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Free Content Identification of plant cytoskeleton-interacting proteins by screening for actin stress fiber association in mammalian fibroblasts

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Taking advantage of the high conservation of the cytoskeleton building blocks actin and tubulin between plant and animal kingdoms, we developed a functional genomic screen for the isolation of new plant cytoskeleton-binding proteins that uses a mammalian cell expression system. A yellow fluorescent protein (YFP)-fusion cDNA library from Arabidopsis was inserted into rat fibroblasts and screened for fluorescent chimeras localizing to cytoskeletal structures. The high-throughput screen was performed by an automated microscope. An initial set of candidate genes identified in the screen was isolated, sequenced, the full-length cDNAs were synthesized by RT-PCR and tested by biochemical approaches to verify the ability of the genes to bind actin directly. Alternatively, indirect binding via interaction with other actin-binding proteins was studied. The full-length cDNAs were transferred back to plants as YFP chimeras behind the CAMV-35S promoter. We give here two examples of new plant cytoskeletal proteins identified in the pilot screen. ERD10, a member of the dehydrin family of proteins, was localized to actin stress fibers in rat fibroblasts. Its direct binding to actin filaments was confirmed by several biochemical approaches. Touch-induced calmodulin-like protein, TCH2, was also localized to actin stress fibers in fibroblasts, but was unable to bind actin filaments directly in vitro. Nevertheless, it did bind to the IQ domains of Arabidopsis myosin VIII in a calcium-dependent manner. Further evidence for a cytoskeletal function of ERD10 was obtained in planta; GFP-ERD10 was able to protect the actin cytoskeleton from latrunculin-mediated disruption in Nicotiana benthamiana leaves.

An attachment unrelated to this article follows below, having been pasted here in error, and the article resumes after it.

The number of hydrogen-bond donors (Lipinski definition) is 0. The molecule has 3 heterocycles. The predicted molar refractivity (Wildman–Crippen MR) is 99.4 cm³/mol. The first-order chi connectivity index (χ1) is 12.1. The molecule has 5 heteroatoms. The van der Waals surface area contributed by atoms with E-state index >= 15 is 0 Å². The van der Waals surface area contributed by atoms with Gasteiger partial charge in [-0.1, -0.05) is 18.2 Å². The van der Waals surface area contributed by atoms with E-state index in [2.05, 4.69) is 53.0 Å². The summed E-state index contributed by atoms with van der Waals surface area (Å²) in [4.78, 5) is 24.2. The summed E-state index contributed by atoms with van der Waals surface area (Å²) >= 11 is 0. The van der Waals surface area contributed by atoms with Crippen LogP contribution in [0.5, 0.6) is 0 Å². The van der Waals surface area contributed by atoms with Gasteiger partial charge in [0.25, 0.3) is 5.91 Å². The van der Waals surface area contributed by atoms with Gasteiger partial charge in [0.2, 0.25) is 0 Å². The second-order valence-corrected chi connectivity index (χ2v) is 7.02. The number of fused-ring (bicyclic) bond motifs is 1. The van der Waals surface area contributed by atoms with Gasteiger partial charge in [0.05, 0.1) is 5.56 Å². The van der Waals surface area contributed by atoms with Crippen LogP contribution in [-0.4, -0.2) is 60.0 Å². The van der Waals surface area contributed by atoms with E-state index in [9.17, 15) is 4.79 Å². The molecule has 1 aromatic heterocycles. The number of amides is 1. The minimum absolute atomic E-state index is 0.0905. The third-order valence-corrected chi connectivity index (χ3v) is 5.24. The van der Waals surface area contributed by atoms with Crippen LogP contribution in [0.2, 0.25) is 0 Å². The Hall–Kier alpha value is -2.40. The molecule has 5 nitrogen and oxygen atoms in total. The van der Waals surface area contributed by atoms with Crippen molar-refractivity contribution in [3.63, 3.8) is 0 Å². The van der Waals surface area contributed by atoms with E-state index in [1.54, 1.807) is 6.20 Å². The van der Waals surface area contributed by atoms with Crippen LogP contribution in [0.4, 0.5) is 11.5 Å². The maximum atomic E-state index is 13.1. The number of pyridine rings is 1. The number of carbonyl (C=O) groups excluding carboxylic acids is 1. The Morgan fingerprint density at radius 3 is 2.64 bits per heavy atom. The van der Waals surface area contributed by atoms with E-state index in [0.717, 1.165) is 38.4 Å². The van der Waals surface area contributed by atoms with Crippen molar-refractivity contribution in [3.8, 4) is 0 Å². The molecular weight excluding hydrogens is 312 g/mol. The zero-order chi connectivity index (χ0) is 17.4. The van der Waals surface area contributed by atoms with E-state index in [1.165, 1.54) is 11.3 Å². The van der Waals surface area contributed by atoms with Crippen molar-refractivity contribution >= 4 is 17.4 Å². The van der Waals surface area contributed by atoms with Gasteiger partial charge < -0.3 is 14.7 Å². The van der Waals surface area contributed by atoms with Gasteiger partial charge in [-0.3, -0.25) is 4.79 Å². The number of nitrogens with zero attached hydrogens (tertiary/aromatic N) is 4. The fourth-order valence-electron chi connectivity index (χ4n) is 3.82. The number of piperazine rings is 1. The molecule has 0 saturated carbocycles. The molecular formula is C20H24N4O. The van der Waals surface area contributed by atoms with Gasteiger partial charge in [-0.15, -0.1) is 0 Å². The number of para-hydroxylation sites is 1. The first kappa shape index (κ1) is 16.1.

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Keywords: cDNA library; cytoskeleton; high-throughput; screen; yellow fluorescent protein (YFP)

Document Type: Research Article

Affiliations: 1: The Institute of Plant Sciences, The Volcani Center, Bet-Dagan 50250 Israel, 2: Department of Biological Sciences and the Bindley Bioscience Center, Purdue University, West Lafayette, IN 47907-2064, USA, and 3: The Department of Cell Molecular Biology, The Weizmann Institute of Science, Rehovot 76100, Israel

Publication date: November 1, 2006

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